President Trump today signed into law the Paycheck Protection Program Flexibility Act of 2020 (PPP Flexibility Act), which was passed by the House of Representatives last week and by the Senate on Wednesday night.

The PPP Flexibility Act provides welcome flexibility to many borrowers under the Paycheck Protection Program (PPP), but the new provisions may delay the forgiveness application process for some borrowers until 2021, and the longer covered period could actually reduce the amount of forgiveness that some borrowers may qualify for. We expect the Small Business Administration (SBA) to release an updated loan forgiveness application (and perhaps other additional guidance as well) to implement the PPP Flexibility Act.

Below are several key highlights and takeaways from the PPP Flexibility Act.

Extension of Covered Period

The PPP Flexibility Act extends the covered period in which certain expenditures will qualify for loan forgiveness from eight weeks to 24 weeks, though borrowers who obtained their PPP loans before June 5, 2020 may still elect to use the eight-week covered period instead. This 24-week period (like the eight-week period under the original CARES Act framework) begins on the date of loan origination. (The PPP Flexibility Act also sets an outside date for the end of the covered period at December 31, 2020, but because PPP loans can only be made through June 30, 2020, the 24-week period will expire for all borrowers prior to December 31, 2020, unless the PPP is further expanded.)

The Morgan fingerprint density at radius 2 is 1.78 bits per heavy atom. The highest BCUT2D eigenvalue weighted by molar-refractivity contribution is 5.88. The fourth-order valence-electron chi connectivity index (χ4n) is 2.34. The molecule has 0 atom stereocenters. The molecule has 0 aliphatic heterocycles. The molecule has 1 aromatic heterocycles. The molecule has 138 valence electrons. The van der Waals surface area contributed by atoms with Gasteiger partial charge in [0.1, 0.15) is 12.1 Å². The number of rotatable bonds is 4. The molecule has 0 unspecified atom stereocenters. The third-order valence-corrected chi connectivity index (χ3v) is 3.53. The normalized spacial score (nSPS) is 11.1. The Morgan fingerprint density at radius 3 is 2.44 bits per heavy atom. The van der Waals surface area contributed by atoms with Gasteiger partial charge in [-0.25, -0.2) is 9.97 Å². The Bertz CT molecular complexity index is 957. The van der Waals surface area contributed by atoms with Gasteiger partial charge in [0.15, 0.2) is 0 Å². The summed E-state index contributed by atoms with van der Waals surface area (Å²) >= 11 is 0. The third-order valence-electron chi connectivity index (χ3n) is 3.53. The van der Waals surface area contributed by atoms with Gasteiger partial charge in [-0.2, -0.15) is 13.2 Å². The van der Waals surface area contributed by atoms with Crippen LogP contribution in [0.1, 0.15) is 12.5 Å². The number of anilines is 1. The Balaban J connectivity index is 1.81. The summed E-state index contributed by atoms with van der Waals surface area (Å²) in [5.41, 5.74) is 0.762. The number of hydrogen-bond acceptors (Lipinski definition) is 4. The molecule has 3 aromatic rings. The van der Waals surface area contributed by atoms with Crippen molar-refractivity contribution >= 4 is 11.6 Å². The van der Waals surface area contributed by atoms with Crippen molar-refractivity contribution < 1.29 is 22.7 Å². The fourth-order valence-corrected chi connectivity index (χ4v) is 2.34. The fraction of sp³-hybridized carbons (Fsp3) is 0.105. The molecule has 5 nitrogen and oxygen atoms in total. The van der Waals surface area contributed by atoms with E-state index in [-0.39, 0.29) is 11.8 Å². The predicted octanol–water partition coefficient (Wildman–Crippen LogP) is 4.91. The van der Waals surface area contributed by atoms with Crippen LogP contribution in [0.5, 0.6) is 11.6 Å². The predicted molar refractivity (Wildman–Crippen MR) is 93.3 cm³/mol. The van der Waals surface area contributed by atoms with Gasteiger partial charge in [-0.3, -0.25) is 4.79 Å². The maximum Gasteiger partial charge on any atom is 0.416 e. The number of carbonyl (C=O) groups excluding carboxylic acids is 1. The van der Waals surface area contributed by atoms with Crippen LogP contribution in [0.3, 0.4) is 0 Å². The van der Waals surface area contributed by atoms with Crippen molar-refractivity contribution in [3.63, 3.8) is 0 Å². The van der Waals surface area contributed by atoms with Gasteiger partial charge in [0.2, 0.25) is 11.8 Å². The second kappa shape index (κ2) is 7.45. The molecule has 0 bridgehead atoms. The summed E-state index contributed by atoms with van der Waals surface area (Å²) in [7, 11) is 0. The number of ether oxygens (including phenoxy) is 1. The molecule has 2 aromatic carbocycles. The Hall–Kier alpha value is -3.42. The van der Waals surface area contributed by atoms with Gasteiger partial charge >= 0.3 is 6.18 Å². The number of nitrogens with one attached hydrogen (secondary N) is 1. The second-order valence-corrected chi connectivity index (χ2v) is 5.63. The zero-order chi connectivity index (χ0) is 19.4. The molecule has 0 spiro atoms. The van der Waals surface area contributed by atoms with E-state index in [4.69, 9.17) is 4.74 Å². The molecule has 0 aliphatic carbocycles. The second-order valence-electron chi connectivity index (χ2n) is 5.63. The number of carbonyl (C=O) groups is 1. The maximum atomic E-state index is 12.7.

For PPP borrowers that have already used a substantial portion of their PPP funds on the assumption of an eight-week covered period, electing the eight-week covered period may be preferred, as doing so would eliminate forgiveness-related risk posed by the potential of business interruptions that could occur over an extended 24-week period.

Additionally, borrowers that have reduced their employee compensation levels or number of full time equivalent employees (FTE) in response to economic impacts from the COVID-19 pandemic and are uncertain of a recovery that would support restoring those levels by December 31, 2020 may want to consider electing the eight-week covered period even if they will not be able to use the full amount of their PPP loan proceeds during that period. The benefit of 16 additional weeks over which to spread forgivable expenses should be weighed against the potential impact of the extended covered period on the borrower’s average compensation and FTE levels during the covered period, which could result in larger reductions in the forgivable amount if the borrower is ultimately unable to qualify for the Salary/Hourly Wage Reduction and FTE Reduction safe harbors (as further described in this alert), either because its workforce reductions were not undertaken before April 26 or because such reductions are not restored to prior levels by December 31.